Music Discussion

Reading assignment:

Götterdämmerung in Vienna_Kluge_transCC.pdfPreview the document

Listening assignments:

Luigi Nono, “Guai ai Gelidi Mostri”… (Links to an external site.)

(listen to Part IV, which is track 4 on the Naxos site)

Richard Wagner, Act 3 from “Götterdämmerung”… (Links to an external site.)

(disc 4, all tracks)

J. S. Bach, Ricercar à 6 from “The Musical Offering”… (Links to an external site.)

(track 9)

J. S. Bach: Ricercar à 6 from “The Musical Offering”… (Links to an external site.)

(track 7)

Anton Webern / J. S. Bach: Ricercar à 6 from “The Musical Offering”… (Links to an external site.)

(track 2)

Writing Prompt:

You have one story to read and five listening selections. The third, fourth and fifth listening selections are different versions of the same piece, but be sure to listen to all of them, as you will be comparing them.

In the story, “Götterdämmerung in Vienna,” the third act of Richard Wagner’s apocalyptic opera “Twilight of the Gods” is subjected to a series of transformations; starting from a planned performance in an opera house, we wind up at the end with rotting canisters of film, preserving in distorted form the recording of a desperate and weirdly fragmented performance. Trace these transformations and describe briefly, but as clearly as you can, the steps through which this performance and these recordings have gone. You might want to imagine the end result as presented near the end of the story, and then work back to how the music was presumably intended to sound. Describe these transformations with direct reference to the imagined sound production and performance, not just to the plot and the actions that the story describes. Of course this will require some effort of imagination.

In the Listening selections, listen to the final act of “Götterdämmerung” to hear how that music sounds in the “original.” In fact, this is a live recording from 1955, just 10 years after the setting of Kluge’s story! Thus the recording has some historical link to the premise of the story. Listen in particular for the extraneous sounds captured on this live recording, including the stomping of the feet of the singers on stage, and the audience noise. Compare this to the external sounds Kluge describes in his fictional account. (off the record: this is a very long selection, and it may be quite abrasive as a listening experience; listen to as much as you can, getting a feel for what this music does and how it feels and sounds.)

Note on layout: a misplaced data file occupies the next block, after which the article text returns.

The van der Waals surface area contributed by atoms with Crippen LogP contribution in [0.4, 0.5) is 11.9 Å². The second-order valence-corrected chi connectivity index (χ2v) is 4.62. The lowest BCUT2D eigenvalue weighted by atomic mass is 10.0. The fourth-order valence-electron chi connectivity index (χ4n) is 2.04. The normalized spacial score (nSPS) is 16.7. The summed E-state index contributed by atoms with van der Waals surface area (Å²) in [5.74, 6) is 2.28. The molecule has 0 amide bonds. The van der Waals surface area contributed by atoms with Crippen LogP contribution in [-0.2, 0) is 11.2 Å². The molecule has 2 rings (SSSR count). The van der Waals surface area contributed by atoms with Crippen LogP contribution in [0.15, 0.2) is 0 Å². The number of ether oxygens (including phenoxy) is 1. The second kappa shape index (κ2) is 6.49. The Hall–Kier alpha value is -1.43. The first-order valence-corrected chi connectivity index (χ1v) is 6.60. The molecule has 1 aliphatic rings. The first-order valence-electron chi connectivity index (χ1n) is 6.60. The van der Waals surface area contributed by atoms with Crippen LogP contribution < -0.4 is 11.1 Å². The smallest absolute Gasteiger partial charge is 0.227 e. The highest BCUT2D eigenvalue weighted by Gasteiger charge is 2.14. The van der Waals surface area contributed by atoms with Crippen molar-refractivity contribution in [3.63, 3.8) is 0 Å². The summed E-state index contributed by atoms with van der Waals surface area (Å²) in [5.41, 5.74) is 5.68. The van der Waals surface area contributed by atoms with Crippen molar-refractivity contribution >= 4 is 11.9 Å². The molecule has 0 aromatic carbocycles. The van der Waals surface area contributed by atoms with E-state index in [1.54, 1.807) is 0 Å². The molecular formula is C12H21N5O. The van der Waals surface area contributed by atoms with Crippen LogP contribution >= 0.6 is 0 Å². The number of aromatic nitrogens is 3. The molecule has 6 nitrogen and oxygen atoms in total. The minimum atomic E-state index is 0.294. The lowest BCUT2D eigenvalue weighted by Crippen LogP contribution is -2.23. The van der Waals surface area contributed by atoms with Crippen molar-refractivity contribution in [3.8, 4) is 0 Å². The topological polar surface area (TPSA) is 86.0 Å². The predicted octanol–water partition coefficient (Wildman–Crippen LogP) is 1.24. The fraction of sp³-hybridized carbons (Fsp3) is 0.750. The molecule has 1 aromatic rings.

Then, listen to the last part of the Luigi Nono piece to get a sense of how this composer’s music sounds and functions. Nono is mentioned in the story as the composer to whom the fragmented Wagner recording is posthumously attributed. The vocal parts in Nono’s composition use a collage of texts borrowed from multiple sources, but then sung in such a way that the lyrics are intentionally unintelligible. Then listen to the three versions of the Bach Ricercar and try to identify the differences between them. The first and second versions aspire to the status of “authenticity,” while the third, an orchestration from 1935 (10 years before the setting of Kluge’s story!) clearly undertakes a process of fragmentation and re-arrangement. Comment on how this re-arranging and fragmenting is achieved by Webern, as best you can.